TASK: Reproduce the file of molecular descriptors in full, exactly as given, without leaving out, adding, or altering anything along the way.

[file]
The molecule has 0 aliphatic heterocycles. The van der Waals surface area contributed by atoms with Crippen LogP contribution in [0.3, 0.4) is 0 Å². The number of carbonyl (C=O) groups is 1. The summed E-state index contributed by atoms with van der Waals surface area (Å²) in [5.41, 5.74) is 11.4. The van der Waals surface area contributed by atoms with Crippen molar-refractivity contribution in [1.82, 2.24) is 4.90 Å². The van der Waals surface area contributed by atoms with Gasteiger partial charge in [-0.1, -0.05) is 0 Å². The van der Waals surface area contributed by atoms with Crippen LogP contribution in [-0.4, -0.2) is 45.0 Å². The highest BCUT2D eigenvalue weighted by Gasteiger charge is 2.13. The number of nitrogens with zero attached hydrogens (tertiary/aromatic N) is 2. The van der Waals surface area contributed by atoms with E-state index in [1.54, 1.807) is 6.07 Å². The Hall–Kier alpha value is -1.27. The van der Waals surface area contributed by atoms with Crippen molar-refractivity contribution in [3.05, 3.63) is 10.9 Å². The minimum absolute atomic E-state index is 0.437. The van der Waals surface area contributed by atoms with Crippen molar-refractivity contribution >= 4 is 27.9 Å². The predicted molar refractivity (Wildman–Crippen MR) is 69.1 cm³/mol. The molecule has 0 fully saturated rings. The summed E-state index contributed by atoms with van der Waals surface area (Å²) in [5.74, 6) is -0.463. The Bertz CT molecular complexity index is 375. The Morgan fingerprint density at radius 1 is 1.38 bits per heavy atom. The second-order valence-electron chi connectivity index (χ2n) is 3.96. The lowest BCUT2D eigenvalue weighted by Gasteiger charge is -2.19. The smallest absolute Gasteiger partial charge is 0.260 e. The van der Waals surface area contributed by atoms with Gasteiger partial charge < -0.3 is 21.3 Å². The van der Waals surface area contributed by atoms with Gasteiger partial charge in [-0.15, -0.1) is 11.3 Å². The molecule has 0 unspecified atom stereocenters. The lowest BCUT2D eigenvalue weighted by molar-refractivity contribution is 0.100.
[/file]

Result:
The molecule has 0 aliphatic heterocycles. The van der Waals surface area contributed by atoms with Crippen LogP contribution in [0.3, 0.4) is 0 Å². The number of carbonyl (C=O) groups is 1. The summed E-state index contributed by atoms with van der Waals surface area (Å²) in [5.41, 5.74) is 11.4. The van der Waals surface area contributed by atoms with Crippen molar-refractivity contribution in [1.82, 2.24) is 4.90 Å². The van der Waals surface area contributed by atoms with Gasteiger partial charge in [-0.1, -0.05) is 0 Å². The van der Waals surface area contributed by atoms with Crippen LogP contribution in [-0.4, -0.2) is 45.0 Å². The highest BCUT2D eigenvalue weighted by Gasteiger charge is 2.13. The number of nitrogens with zero attached hydrogens (tertiary/aromatic N) is 2. The van der Waals surface area contributed by atoms with E-state index in [1.54, 1.807) is 6.07 Å². The Hall–Kier alpha value is -1.27. The van der Waals surface area contributed by atoms with Crippen molar-refractivity contribution in [3.05, 3.63) is 10.9 Å². The minimum absolute atomic E-state index is 0.437. The van der Waals surface area contributed by atoms with Crippen molar-refractivity contribution >= 4 is 27.9 Å². The predicted molar refractivity (Wildman–Crippen MR) is 69.1 cm³/mol. The molecule has 0 fully saturated rings. The summed E-state index contributed by atoms with van der Waals surface area (Å²) in [5.74, 6) is -0.463. The Bertz CT molecular complexity index is 375. The Morgan fingerprint density at radius 1 is 1.38 bits per heavy atom. The second-order valence-electron chi connectivity index (χ2n) is 3.96. The lowest BCUT2D eigenvalue weighted by Gasteiger charge is -2.19. The smallest absolute Gasteiger partial charge is 0.260 e. The van der Waals surface area contributed by atoms with Gasteiger partial charge < -0.3 is 21.3 Å². The van der Waals surface area contributed by atoms with Gasteiger partial charge in [-0.15, -0.1) is 11.3 Å². The molecule has 0 unspecified atom stereocenters. The lowest BCUT2D eigenvalue weighted by molar-refractivity contribution is 0.100.